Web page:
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European Central Bank

The European Central Bank (ECB) in Frankfurt am Main is the central bank of the European Union, in charge of monetary policy for the 12 countries that use the new euro currency.

The ECB is known by different initials in different languages:

The first head of this institution was Wim Duisenberg, the former president of De Nederlandsche Bank, the Dutch national bank, and former finance minister of The Netherlands. He was succeeded by Jean-Claude Trichet in November 2003.

Table of contents
1 Goals and instruments
2 European Central Bank: Organization
3 European System of Central Banks (ECSB)
4 Criticisms on the Hardwiring (Antidemocratic nature) of the ECB
5 External link

Goals and instruments

The main goal of the BCE is to keep inflation stable. Currently (2002), the target was to keep inflation below 2% in the eurozone. For keeping prices stable, the BCE may cut or raise rates.

European Central Bank: Organization

The ECB is governed by a board of directors, headed by a President, and a board of governors, consisting of the members of the board of directors and representatives of the other central banks in the ESCB.

The organization of the ECB is modelled on that of the German Bundesbank and Landsbanks.

European System of Central Banks (ECSB)

The European System of Central Banks (ESCB) is comprised of the European Central Bank (ECB), and the national central banks of the fifteen member-states of the European Union. The term "Eurosystem" is used to designate the ECB and the central banks of the member-states that have adopted the euro.

The central banks of the member-states not participating in the Eurozone, while part of the ESCB, have a special status: they are entitled to conduct their own national monetary policies, but not to take part in deciding or implementing monetary policy of the eurozone.[1]

In accordance with the Treaty establishing the European Community and the Statute of the European System of Central Banks and of the European Central Bank , the principal objective of the Eurosystem is to maintain price stability. Without losing sight of this objective, the Eurosystem lends its support to the general economic policies of the Community and acts in accordance to the principals of an open market economy. [1]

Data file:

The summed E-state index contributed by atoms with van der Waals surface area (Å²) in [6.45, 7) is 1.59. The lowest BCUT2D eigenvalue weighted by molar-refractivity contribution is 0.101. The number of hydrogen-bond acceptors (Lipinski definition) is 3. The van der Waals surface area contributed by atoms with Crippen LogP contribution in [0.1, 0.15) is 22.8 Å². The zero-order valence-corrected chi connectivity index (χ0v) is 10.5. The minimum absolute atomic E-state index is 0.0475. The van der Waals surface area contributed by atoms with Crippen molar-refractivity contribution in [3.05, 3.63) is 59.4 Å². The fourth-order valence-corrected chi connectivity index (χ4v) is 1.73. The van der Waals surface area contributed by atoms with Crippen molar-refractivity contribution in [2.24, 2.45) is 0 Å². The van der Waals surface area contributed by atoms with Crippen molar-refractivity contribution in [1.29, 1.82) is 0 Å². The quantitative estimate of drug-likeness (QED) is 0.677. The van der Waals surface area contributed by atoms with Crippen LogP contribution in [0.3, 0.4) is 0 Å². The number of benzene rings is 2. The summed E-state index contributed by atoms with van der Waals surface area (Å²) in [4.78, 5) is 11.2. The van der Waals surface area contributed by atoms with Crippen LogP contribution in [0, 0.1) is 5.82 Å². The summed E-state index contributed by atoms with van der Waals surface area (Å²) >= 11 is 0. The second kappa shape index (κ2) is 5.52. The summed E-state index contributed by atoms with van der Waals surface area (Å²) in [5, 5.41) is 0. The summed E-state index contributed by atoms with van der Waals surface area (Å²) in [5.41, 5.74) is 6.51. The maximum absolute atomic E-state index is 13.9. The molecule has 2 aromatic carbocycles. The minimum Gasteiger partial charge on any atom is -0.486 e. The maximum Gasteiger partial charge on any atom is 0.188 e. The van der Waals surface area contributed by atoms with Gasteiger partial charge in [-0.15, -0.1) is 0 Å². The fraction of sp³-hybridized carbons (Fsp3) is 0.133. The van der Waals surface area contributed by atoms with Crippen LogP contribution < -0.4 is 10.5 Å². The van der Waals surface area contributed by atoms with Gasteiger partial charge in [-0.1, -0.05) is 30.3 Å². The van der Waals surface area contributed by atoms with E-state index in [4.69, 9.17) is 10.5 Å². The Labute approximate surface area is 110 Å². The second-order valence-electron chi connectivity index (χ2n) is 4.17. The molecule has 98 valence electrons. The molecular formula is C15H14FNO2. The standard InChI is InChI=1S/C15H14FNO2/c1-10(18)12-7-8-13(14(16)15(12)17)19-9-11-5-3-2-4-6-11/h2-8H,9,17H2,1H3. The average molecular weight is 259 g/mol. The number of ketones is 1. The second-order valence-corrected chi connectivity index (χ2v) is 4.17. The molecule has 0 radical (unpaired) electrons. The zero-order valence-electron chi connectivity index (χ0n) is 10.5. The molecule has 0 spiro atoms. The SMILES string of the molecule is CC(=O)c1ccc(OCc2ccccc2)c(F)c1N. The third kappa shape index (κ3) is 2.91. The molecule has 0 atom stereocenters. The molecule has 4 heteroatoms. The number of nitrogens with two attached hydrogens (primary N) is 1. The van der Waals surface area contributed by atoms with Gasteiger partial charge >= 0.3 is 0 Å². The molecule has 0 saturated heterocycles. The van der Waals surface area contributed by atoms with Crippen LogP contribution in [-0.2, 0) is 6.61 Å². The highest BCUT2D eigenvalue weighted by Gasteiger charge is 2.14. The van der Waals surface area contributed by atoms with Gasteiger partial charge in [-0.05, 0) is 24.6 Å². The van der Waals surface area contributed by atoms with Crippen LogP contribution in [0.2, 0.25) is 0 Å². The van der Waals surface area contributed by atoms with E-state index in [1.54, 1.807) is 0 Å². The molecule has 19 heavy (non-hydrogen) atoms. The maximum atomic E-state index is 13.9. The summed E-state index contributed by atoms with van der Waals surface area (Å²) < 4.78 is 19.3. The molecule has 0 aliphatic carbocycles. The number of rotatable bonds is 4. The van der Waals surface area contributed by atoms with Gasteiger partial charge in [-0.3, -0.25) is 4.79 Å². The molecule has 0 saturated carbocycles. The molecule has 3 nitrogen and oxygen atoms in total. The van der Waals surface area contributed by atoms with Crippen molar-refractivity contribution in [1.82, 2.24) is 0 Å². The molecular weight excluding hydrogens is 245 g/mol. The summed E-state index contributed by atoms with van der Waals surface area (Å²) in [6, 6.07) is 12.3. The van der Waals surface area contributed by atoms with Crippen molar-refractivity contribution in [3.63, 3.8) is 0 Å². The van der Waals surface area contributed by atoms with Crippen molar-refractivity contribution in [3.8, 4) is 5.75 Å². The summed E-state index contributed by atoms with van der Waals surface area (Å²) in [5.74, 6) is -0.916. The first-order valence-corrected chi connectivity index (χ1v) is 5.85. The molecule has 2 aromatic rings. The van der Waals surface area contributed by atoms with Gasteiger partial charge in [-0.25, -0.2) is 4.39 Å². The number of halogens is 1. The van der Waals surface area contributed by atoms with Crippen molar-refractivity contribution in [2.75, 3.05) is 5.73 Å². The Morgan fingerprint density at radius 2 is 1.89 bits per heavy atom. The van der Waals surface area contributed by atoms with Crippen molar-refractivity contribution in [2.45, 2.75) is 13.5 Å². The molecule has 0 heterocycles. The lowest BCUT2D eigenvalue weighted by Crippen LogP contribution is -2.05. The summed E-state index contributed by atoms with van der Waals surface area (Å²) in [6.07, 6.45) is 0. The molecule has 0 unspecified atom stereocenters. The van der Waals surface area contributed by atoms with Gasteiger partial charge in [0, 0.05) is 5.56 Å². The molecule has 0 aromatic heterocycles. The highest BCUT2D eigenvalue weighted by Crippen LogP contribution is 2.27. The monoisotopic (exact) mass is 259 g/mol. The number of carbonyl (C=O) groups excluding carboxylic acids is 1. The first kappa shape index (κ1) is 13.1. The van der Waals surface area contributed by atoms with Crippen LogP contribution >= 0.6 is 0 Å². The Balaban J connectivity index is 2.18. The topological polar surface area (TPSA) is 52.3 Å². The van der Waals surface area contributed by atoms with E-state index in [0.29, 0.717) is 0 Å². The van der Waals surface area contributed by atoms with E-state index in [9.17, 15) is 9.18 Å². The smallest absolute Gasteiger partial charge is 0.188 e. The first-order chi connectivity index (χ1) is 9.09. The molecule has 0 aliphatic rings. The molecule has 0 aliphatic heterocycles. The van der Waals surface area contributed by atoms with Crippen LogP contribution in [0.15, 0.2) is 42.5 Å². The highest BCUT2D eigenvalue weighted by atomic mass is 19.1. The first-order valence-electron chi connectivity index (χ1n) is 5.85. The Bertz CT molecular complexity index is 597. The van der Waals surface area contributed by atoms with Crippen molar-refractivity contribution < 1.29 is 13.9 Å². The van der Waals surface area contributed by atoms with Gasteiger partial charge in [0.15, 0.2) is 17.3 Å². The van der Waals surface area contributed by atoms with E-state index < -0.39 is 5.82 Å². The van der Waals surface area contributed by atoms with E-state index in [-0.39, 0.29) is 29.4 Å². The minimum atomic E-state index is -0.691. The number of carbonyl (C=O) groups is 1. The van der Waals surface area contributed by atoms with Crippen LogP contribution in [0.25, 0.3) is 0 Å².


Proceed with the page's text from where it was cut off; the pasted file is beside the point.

The Eurosystem's primary objective is the maintenance of price stability. It meets its objectives through :

The process of decision-making in the Eurosystem is centralised through the decision-making bodies of the ECB, namely the Governing Council and the Executive Board. As long certain member-states have not yet adopted the euro, there remains a third decision-making body, the General Council (current members of the decision-making bodies of the ECB).[1]

Source for this section: European Central Bank website, Frankfurt am Main,Germany. [1]

Criticisms on the Hardwiring (Antidemocratic nature) of the ECB

Critics assert that the economic goals of the ECB are hard-wired to be secretive and independent from most citizens of the European Union, and to be isolated from feedback mechanisms regarding the influence of the money economy on human rights violations or the natural environment.

Like most institutions, the ECB does not propose its decisions on wiki pages. After publication of its actions and decisions, ECB web pages do not solicit direct comments by citizens.

European citizens may influence the policy decisions of the ECB very indirectly via the formal, national democratic electoral process. However, even if changes in economic assumptions are expressed via formal democratic means, elected politicians have very little power to transmit these changes to the ECB - the ECB is hard-wired.

External link